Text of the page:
About the close of the summer, some Cheyenne Indians, in the neighborhood of the Smoke Hills, sent word to Major Wynkoop, the commandant of the post of Fort Lyon, that they had in their possession, and were willing to deliver up, some white captives they had purchased of other Indians. Major Wynkoop, with a force of over 100 men, visited those Indians and received the white captives. On his return he was accompanied by a number of the chiefs and leading men of the Indians, whom he had invited to visit Denver for the purpose of conferring with the authorities there in regard to keeping peace. Among them were Black Kettle and White Antelope of the Cheyennes, and some chiefs of the Arapahoes. The council was held, and these chiefs stated that they were friendly to the whites, and always had been, and that they desired peace. Governor Evans and Colonel Chivington, the commander of that military district, advised them to repair to Fort Lyon and submit to whatever terms the military commander there should impose. This was done by the Indians, who were treated somewhat as prisoners of war, receiving rations, and being obliged to remain within certain bounds.

 

All the testimony goes to show that the Indians, under the immediate control of Black Kettle and White Antelope of the Cheyennes, and Left Hand of the Arapahoes, were and had been friendly to the whites, and had not been guilty of any acts of hostility or depredation. The Indian agents, the Indian interpreter and others examined by your committee, all testify to the good character of those Indians. Even Governor Evans and Major Anthony, though evidently willing to convey to your committee a false impression of the character of those Indians, were forced, in spite of their prevarication, to admit that they knew of nothing they had done which rendered them deserving of punishment. Continue Reading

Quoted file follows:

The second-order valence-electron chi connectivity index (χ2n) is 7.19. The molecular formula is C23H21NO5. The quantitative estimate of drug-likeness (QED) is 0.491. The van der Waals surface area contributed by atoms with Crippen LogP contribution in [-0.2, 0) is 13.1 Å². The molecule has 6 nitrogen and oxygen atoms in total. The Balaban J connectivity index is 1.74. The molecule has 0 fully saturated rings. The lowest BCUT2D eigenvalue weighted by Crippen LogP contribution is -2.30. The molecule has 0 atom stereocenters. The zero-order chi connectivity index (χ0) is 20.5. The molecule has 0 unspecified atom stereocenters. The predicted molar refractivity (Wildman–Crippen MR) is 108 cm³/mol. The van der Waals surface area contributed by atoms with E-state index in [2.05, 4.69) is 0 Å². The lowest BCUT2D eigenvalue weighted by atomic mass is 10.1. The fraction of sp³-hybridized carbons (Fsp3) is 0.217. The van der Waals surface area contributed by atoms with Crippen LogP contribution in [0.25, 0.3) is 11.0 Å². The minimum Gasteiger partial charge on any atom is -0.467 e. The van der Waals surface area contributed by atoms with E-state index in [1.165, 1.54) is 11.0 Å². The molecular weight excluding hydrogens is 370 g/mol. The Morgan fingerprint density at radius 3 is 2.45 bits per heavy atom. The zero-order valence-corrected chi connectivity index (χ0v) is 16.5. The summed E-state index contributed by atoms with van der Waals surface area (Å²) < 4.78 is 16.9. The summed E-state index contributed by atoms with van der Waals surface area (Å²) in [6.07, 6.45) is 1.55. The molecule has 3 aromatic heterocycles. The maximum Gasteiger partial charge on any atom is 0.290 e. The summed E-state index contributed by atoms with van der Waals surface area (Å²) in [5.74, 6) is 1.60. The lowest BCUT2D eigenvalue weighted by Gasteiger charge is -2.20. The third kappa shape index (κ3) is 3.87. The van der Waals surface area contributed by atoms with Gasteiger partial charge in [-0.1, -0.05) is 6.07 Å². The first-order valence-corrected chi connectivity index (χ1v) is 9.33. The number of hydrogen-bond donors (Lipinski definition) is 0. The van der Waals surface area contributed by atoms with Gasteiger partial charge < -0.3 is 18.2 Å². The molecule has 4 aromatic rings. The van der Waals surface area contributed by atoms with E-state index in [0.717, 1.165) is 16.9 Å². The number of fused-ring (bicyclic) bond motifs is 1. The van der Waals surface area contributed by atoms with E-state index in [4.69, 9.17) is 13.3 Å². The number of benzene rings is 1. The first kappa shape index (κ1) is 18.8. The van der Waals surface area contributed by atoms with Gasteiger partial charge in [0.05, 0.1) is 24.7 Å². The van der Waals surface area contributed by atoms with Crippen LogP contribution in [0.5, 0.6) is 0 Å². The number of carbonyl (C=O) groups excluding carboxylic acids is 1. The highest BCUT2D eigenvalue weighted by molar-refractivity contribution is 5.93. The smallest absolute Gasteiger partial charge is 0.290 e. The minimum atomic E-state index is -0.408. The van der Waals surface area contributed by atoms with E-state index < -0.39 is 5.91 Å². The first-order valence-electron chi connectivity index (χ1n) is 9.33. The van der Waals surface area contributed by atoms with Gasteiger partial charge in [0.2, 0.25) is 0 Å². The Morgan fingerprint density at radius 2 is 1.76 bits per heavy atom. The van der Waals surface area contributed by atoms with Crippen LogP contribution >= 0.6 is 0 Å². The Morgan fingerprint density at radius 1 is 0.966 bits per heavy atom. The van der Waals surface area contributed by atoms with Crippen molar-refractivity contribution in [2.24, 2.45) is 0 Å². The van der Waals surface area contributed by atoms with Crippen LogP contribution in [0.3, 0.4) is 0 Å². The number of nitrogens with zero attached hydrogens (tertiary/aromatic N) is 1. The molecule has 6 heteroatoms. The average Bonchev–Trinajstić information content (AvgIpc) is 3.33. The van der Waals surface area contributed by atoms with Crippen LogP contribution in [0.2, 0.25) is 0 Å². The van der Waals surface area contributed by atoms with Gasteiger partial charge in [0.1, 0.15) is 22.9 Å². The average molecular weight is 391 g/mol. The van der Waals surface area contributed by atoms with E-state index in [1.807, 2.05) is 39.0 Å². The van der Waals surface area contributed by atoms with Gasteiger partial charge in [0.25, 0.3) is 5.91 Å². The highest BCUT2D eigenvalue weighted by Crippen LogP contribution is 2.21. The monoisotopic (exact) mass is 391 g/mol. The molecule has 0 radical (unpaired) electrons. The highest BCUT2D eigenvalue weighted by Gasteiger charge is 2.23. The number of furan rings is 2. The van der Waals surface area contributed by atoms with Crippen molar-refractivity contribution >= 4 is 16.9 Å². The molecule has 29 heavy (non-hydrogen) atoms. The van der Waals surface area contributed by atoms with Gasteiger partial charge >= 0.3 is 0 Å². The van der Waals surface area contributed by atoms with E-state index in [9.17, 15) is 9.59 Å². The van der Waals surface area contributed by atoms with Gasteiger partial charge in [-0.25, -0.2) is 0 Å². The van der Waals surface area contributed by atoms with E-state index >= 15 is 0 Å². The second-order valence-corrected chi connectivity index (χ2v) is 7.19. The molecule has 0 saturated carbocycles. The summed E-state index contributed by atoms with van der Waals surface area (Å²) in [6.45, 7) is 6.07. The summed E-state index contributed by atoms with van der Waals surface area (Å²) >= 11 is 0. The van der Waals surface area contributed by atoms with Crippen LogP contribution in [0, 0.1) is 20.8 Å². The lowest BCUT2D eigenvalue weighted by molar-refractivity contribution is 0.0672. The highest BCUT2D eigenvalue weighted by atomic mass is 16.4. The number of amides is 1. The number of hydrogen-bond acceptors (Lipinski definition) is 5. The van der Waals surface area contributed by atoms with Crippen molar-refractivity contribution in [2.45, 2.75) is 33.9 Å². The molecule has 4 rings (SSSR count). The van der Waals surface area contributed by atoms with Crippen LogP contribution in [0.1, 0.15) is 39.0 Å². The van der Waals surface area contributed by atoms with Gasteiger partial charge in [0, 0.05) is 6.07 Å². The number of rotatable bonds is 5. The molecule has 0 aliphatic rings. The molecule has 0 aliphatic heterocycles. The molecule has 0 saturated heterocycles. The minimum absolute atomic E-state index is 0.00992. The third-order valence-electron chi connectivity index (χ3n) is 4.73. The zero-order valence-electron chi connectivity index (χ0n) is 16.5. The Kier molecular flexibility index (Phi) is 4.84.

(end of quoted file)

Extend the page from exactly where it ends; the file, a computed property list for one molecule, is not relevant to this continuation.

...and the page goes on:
2

God of Our Fathers

Something for the weekend.  God of Our Fathers.  Written in 1876 to commemorate the signing of the Declaration of Independence, it reminds each American how fortunate we are to live in this land.

 

God of our fathers, whose almighty hand
Leads forth in beauty all the starry band
Of shining worlds in splendor through the skies,
Our grateful songs before Thy throne arise.

Thy love divine hath led us in the past,
In this free land by Thee our lot is cast;
Be Thou our ruler, guardian, guide and stay,
Thy Word our law, Thy paths our chosen way.

From war’s alarms, from deadly pestilence,
Be Thy strong arm our ever sure defense;
Thy true religion in our hearts increase,
Thy bounteous goodness nourish us in peace.

Refresh Thy people on their toilsome way,
Lead us from night to never-ending day;
Fill all our lives with love and grace divine,
And glory, laud, and praise be ever Thine.

America is a wonderful place, even when we acknowledge her flaws.  I think one of the best tributes to America is contained in Stephen Vincent Benet’s The Devil and Daniel Webster, when he describes Daniel Webster addressing the Jury of the Damned: Continue Reading